One thing that wasn’t clear to us before the trip was how easy it would be to travel with cloth diapers. It turned out to be very easy and in many ways easier than disposable diapers: disposable are quite expensive here, and it relieved us of the need to carry a huge stack of diapers and replenish it regularly. Everyone has a washing machine, so it’s no trouble to get them washed. Then there’s the mountain of waste we didn’t have to leave behind us – the environmental argument still holds, even (especially?) while travelling.
Island on the Island on the Island: Jeju, Udo, and Biyangdo
Along the northwest coast of Jeju Island, there is a little island by the name of Udo, the name meaning Cow Island, although we have yet to see the supposed resemblance of the island to a cow lying down. We cycled around the circumference of Udo island dutifully.
Some blog posts told us that Udo Island is undeveloped, and is like what Jeju Island used to be. The huge Dennis Cafe perched opposite the gazebo where we camped told us a different story: a huge number of tour buses arrive to the small island every day, puking their passengers at all the nice spots one after the other, as if on a stampede. On the coast of Udo sits an even smaller island called Biyangdo, that we cycled to. This lineup of smaller and smaller islands reminded me of a babushka: cycling around Biyangdo, I half expected to find an even smaller island on its coast.
Transportation: Ferries and Poopy Diapers on Buses
There’s something about catching a ferry to an island which feels so much more natural than flying. We were going to catch the ferry from Busan to Jeju, until we found out that the ferry operator had gone bankrupt… Oops. This little accident cost us some extra subway and bus rides, no mean feat with all our gear. On the other hand, we got to experience the wonders of emergency poopy diaper changes on the bus. On the way to Jeju, we went via Yeosu, an unattractive town whose claim to fame was hosting the Expo in 2012 (who the hell cares?).
On our last day on Jeju, we had a ferry to catch in the afternoon. We spent the morning on a quiet and scenic detour off the coastal bike route that took us to Manjanggul, an impressive 9km long lava tube. We seemed to be making very good time, but there was nowhere to have lunch, and we kept pushing ahead. Finally, on the outskirts of Jeju City, Neil demanded a break. By the time we were done, time was short. We rode as fast as we could, and just before the ferry terminal, the bike route went down a hill which culminated in a long flight of stairs. Stairs on a bike route, whose idea was that anyway?! We arrived to the terminal, bought our tickets and boarded the ferry. Immediately after we got on to the ferry, it left…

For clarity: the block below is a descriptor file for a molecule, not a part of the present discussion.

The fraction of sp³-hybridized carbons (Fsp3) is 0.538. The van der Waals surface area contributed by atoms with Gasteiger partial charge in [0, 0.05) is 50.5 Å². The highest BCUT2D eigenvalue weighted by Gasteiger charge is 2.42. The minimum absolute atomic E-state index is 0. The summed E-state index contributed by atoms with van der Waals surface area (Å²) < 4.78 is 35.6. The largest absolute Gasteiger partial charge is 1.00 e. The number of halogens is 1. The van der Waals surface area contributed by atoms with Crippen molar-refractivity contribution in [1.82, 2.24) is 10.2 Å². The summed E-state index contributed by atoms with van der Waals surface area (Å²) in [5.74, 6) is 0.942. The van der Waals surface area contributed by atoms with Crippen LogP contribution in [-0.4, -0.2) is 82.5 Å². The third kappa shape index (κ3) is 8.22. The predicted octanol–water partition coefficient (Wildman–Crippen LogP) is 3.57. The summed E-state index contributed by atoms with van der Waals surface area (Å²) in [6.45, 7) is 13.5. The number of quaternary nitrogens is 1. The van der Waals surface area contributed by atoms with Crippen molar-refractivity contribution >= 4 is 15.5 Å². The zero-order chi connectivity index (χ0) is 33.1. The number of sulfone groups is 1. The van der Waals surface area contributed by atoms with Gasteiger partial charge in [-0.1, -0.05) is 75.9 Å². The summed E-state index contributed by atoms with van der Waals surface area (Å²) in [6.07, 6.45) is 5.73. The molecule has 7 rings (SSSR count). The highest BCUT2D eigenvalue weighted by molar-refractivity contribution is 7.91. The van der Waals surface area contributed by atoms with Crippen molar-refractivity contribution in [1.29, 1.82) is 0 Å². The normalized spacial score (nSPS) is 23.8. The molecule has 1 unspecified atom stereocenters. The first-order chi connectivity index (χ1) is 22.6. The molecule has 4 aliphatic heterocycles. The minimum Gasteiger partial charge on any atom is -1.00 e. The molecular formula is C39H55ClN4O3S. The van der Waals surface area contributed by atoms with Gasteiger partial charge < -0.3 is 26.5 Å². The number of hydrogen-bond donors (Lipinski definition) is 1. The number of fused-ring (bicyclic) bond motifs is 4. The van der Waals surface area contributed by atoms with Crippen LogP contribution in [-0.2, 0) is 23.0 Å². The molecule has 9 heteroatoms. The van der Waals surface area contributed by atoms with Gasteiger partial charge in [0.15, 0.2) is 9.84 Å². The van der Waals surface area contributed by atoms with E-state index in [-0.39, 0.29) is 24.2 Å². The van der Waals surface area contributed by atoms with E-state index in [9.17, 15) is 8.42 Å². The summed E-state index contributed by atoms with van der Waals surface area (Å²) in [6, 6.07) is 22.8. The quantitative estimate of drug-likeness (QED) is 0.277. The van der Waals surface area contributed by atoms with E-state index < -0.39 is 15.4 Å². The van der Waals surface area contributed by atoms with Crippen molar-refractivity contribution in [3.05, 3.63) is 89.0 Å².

Our alternate route on the way back from Jeju led us to Wando, a cute and unassuming fishing town. The main street was lined with colourful fishing boats, and metal shelves with freshly caught fish drying in the sun, abuzz with flies. The six hour bus ride back to Busan seemed to drag on forever, and the bus stopped at literally every town on the way.
Busan: Relaxing, the Korean Way
We took the opportunity of being back in Busan again to revisit Heosimcheong, a spa that is like a tasteful Disneyland for (naked) adults. There are many different dipping pools, saunas and waterfalls to choose from, including the champagne pool (full of bubbles), a salt pool and a green tea pool. Neil had a lovely time in a lukewarm pool that has an artificial black rock cave (we practiced rock climbing above the water). Although Koreans are famously overworked, they seem to have figured out how to relax in a most ingenious way. The next day we caught the night ferry to Japan. After a pretty incredible six weeks in Korea, I was a little bit sad to leave, but also excited to experience Japan. That’s at least what I was thinking while enjoying the on-board hot tub…